Our leads are a trio of schoolgirls, natch. One is a shy, quivering, trembling moeblob who's frequently on the verge of tears, one is a perky otaku chick, and one is an ice queen who secretly has a quivery moe filling. They're tasked with protecting Tokyo from giant Godzilla-esque monsters. They do this by transforming into giant versions of themselves, clad in superhero spandex, so that they can fight the monsters head-to-head. Unfortunately, their power is on a time limit: shortly after transforming, their clothing starts to shred off. However this is a good thing, because their superpowers run on something called M.O.E., which is a silly acronym that basically means "female shame at being naked in public." The more embarrassed the girls become at their disintegrating clothes, the higher their power level rises.

The otaku chick is the only one who reacts to the shredding clothes with some level of poise by going "Eh, I'm a badass superhero, a little nudity isn't going to hurt," but of course since their powers run on shame, this means that she's the weakest of the bunch and gets curb-stomped on her first mission because she failed to generate the necessary levels of humiliation. On the other hand, the ineffectual wibbling too-moe-to-function protagonist is the one with the strongest power, even though she's also the least effective fighter, the most reluctant about the whole superhero gig, and the most traumatized by the public nudity. Early on, before the source of their power is revealed, the ice queen chick has the bright idea to grab some banners off a nearby skyscraper and fashion herself a makeshift bandage bikini. But of course this cripples her power, and the mascot mentor tells her that she needs to strip off the bandages right away and succumb to her shame if she wants to beat the monster.

Also, the news media nicknames the three girls based on their breast sizes.

I just. I DON'T EVEN KNOW WHAT TO DO WITH THIS, YOU GUYS. Like, I would try to do some kind of feminist analysis of this dreck, but my feminist faculties have thrown up their hands and given up. No scratch that, they haven't just given up — they're gone, they've bounced, they're sacked out on a beach in Tahiti knocking back daquiris. But do I even need to analyze something like this? I feel like it kind of speaks for itself!

As for its place in the Magical Girl genre, Ultimate Girls is going about its work with tongue firmly in cheek, spoofing both the MG genre and the Ultraman franchise. The show is actually kind of funny when it's not being awful — when the girls transform in eps 2 and 3, we're treated to a photograph of the Tokyo skyline with an arrow pointing to a location in the city, and a caption saying "So-and-So is transforming here, please wait," and there's a loading bar showing the girl's progress — and there are some neat shout-outs to other Magical Girl shows, like in the first episode when the heroine ends up in a cosplay outfit of Corrector Yui (both shows have the same director). I feel like there's a halfway decent fun silly Magical Girl parody in here somewhere, buried under all the DEAR GOD PLEASE STOP.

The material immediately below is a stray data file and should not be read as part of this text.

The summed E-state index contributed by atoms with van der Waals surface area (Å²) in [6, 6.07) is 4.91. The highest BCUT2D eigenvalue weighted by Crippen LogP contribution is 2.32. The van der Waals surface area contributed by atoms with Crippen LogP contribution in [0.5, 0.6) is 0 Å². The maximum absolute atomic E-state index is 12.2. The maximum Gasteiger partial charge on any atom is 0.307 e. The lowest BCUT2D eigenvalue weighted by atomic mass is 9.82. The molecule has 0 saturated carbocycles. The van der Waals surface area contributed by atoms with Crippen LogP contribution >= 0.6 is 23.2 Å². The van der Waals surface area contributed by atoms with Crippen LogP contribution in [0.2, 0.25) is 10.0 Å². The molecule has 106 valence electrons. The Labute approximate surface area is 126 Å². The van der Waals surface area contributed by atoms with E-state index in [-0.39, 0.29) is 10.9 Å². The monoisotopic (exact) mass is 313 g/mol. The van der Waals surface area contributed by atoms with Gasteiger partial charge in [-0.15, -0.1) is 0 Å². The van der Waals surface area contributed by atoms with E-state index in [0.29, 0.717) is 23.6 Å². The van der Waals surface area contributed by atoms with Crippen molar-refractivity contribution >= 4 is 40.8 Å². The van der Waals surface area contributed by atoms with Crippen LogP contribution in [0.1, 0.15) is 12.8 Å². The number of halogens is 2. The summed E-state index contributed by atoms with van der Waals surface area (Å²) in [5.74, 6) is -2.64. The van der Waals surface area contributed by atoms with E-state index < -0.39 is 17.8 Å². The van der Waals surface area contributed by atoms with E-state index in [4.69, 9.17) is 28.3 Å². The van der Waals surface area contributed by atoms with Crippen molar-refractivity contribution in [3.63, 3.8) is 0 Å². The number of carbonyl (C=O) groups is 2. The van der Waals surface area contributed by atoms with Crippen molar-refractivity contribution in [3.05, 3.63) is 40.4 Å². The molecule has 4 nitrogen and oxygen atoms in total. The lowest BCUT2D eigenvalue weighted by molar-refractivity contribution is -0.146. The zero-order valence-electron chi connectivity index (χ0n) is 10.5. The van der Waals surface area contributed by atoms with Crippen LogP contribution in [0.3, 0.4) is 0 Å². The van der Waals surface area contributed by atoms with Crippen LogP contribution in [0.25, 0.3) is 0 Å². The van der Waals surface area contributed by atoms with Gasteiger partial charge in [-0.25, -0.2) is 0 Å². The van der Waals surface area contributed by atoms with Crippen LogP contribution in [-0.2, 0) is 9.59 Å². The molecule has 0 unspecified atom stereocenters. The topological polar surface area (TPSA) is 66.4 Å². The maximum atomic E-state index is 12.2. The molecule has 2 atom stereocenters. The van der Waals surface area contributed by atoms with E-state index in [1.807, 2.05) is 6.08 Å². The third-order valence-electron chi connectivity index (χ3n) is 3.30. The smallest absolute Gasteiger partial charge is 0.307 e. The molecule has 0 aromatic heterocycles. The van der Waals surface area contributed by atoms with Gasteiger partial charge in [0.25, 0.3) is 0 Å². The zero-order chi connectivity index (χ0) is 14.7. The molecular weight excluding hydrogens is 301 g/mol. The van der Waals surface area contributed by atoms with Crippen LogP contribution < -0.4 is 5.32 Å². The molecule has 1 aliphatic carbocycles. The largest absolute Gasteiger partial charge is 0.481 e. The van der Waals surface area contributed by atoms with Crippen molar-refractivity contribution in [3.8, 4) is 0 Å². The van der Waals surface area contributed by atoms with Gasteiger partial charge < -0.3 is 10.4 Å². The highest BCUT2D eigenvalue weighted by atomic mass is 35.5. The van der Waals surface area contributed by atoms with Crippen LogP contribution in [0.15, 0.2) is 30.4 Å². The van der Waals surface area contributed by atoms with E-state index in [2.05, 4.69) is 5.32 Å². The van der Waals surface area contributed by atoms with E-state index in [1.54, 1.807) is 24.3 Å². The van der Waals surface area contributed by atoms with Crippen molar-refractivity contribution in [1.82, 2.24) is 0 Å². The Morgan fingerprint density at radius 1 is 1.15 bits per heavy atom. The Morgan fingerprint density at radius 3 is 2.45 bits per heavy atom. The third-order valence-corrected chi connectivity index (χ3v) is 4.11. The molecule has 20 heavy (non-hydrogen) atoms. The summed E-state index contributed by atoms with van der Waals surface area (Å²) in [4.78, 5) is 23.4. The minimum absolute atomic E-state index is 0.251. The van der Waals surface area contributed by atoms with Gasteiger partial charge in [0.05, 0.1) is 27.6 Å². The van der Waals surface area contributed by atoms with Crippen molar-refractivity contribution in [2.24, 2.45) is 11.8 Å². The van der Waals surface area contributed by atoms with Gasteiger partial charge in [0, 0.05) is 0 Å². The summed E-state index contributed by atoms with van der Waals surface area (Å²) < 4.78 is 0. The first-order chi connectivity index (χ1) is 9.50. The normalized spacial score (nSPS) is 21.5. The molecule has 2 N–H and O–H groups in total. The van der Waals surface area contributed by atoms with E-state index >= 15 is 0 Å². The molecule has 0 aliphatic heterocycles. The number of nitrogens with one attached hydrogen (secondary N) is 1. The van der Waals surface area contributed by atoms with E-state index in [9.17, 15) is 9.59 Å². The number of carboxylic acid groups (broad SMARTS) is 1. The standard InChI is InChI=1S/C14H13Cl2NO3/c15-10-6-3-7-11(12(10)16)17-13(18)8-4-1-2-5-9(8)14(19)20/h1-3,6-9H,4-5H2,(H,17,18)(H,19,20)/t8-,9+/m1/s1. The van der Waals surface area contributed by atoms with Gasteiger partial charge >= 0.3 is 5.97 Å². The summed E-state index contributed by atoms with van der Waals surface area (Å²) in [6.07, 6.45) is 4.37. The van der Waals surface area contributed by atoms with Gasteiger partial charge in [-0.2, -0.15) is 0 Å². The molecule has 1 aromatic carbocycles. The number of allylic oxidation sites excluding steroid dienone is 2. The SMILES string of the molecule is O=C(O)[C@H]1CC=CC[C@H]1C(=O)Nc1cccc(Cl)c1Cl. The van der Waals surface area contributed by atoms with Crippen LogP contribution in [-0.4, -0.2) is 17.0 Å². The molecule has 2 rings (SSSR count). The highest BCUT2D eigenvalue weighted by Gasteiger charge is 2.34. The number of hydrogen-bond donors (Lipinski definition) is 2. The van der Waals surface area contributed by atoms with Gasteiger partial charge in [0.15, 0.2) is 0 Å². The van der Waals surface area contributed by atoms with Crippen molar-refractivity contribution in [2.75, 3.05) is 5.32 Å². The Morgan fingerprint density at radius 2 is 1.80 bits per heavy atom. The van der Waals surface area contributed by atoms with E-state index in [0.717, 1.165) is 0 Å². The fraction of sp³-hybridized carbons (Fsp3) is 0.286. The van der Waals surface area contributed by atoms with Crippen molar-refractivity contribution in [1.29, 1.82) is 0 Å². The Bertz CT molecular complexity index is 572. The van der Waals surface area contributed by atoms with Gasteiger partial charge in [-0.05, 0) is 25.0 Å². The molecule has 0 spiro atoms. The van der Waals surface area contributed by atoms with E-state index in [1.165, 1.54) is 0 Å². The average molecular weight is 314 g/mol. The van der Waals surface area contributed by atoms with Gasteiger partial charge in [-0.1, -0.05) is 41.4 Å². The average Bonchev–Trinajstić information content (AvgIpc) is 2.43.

Also, Ultimate Girls is (obviously) a very extreme example of making a Magical Girl show for a male audience. It's like the showrunners were trying to wring as much cheesecake and moe pandering out of the genre as was humanly possible. I haven't yet mentioned the transformation sequence, in which the robotic mascot sticks out a rod that looks suspiciously like a penis, and the girl grabs ahold of the rod, causing the mascot to have an orgasm and spray thick white fluid all over the girl which then turns into her new clothes. Then we're treated to several zoomed-in shots of her spandex-clad crotch. It's some of the sleaziest, creepiest camerawork I've ever seen in a fanservice anime. This may be a show about superheroes who are powered by shame, but it's clear that the showrunners have no shame whatsoever.

Speaking of the showrunners, Ultimate Girls was made by a studio that appropriately enough call themselves "m.o.e." The acronym stands for "Masters of Entertainment." Seriously. Guys, methinks you would've been better served to just paint a target on your chest, especially since you're the studio who made CosPrayers. And indeed, the Irony Gods did not let this act of hubris go unpunished: Ultimate Girls was the last show made by the studio, in 2005, and since then it looks like they've kicked the bucket. Pardon me while I completely fail to hide my glee.
the_sun_is_up: Agatha from Claymore walking magnificently, with the text "I should have known each dress you own is a loaded gun." (claymore - the ultimate femme fatale)
Today on the Magical Girl Project, we have the other Proto-Magic-Warrior OVA that came out in 1985 alongside Genmu Senki Leda and which also features a chainmail-bikini-wearing sword-swinging heroine: Dream Hunter Rem.